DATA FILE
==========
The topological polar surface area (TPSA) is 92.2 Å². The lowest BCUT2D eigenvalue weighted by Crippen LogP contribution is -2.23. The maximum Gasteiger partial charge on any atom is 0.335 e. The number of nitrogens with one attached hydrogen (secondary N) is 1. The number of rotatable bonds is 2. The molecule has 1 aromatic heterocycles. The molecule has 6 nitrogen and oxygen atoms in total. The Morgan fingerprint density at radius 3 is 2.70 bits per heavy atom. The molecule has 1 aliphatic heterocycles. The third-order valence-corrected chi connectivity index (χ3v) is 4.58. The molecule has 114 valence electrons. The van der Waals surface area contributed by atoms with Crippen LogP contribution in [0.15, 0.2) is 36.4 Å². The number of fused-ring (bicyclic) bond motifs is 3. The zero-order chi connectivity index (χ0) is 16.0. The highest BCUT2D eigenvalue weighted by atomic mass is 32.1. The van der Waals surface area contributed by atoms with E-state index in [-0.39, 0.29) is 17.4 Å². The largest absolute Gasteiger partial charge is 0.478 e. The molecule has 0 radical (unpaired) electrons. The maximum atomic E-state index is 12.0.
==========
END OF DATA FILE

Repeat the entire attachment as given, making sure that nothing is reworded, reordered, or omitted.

The topological polar surface area (TPSA) is 92.2 Å². The lowest BCUT2D eigenvalue weighted by Crippen LogP contribution is -2.23. The maximum Gasteiger partial charge on any atom is 0.335 e. The number of nitrogens with one attached hydrogen (secondary N) is 1. The number of rotatable bonds is 2. The molecule has 1 aromatic heterocycles. The molecule has 6 nitrogen and oxygen atoms in total. The Morgan fingerprint density at radius 3 is 2.70 bits per heavy atom. The molecule has 1 aliphatic heterocycles. The third-order valence-corrected chi connectivity index (χ3v) is 4.58. The molecule has 114 valence electrons. The van der Waals surface area contributed by atoms with Crippen LogP contribution in [0.15, 0.2) is 36.4 Å². The number of fused-ring (bicyclic) bond motifs is 3. The zero-order chi connectivity index (χ0) is 16.0. The highest BCUT2D eigenvalue weighted by atomic mass is 32.1. The van der Waals surface area contributed by atoms with E-state index in [-0.39, 0.29) is 17.4 Å². The largest absolute Gasteiger partial charge is 0.478 e. The molecule has 0 radical (unpaired) electrons. The maximum atomic E-state index is 12.0.